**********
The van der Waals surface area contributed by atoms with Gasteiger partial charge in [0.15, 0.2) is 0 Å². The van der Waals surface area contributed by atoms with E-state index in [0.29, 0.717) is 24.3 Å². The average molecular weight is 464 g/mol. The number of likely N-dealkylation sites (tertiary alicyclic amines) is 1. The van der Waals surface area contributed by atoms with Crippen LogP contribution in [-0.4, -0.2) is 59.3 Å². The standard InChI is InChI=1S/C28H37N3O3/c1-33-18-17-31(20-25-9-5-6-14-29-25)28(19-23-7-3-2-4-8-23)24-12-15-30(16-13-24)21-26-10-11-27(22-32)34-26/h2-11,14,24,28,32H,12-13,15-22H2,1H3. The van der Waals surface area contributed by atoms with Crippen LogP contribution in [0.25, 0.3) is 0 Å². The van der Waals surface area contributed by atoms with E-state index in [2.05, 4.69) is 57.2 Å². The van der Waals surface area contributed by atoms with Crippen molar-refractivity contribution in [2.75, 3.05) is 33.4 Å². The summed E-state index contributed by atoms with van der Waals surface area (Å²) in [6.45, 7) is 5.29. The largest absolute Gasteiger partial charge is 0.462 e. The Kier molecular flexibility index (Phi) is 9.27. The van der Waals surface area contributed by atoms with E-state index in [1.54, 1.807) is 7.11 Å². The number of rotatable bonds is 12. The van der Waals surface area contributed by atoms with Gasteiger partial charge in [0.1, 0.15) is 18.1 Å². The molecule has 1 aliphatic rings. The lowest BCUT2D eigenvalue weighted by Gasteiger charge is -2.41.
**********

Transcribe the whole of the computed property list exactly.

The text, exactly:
The van der Waals surface area contributed by atoms with Gasteiger partial charge in [0.15, 0.2) is 0 Å². The van der Waals surface area contributed by atoms with E-state index in [0.29, 0.717) is 24.3 Å². The average molecular weight is 464 g/mol. The number of likely N-dealkylation sites (tertiary alicyclic amines) is 1. The van der Waals surface area contributed by atoms with Crippen LogP contribution in [-0.4, -0.2) is 59.3 Å². The standard InChI is InChI=1S/C28H37N3O3/c1-33-18-17-31(20-25-9-5-6-14-29-25)28(19-23-7-3-2-4-8-23)24-12-15-30(16-13-24)21-26-10-11-27(22-32)34-26/h2-11,14,24,28,32H,12-13,15-22H2,1H3. The van der Waals surface area contributed by atoms with Crippen LogP contribution in [0.25, 0.3) is 0 Å². The van der Waals surface area contributed by atoms with E-state index in [2.05, 4.69) is 57.2 Å². The van der Waals surface area contributed by atoms with Crippen molar-refractivity contribution in [2.75, 3.05) is 33.4 Å². The summed E-state index contributed by atoms with van der Waals surface area (Å²) in [6.45, 7) is 5.29. The largest absolute Gasteiger partial charge is 0.462 e. The Kier molecular flexibility index (Phi) is 9.27. The van der Waals surface area contributed by atoms with E-state index in [1.54, 1.807) is 7.11 Å². The number of rotatable bonds is 12. The van der Waals surface area contributed by atoms with Gasteiger partial charge in [0.1, 0.15) is 18.1 Å². The molecule has 1 aliphatic rings. The lowest BCUT2D eigenvalue weighted by Gasteiger charge is -2.41.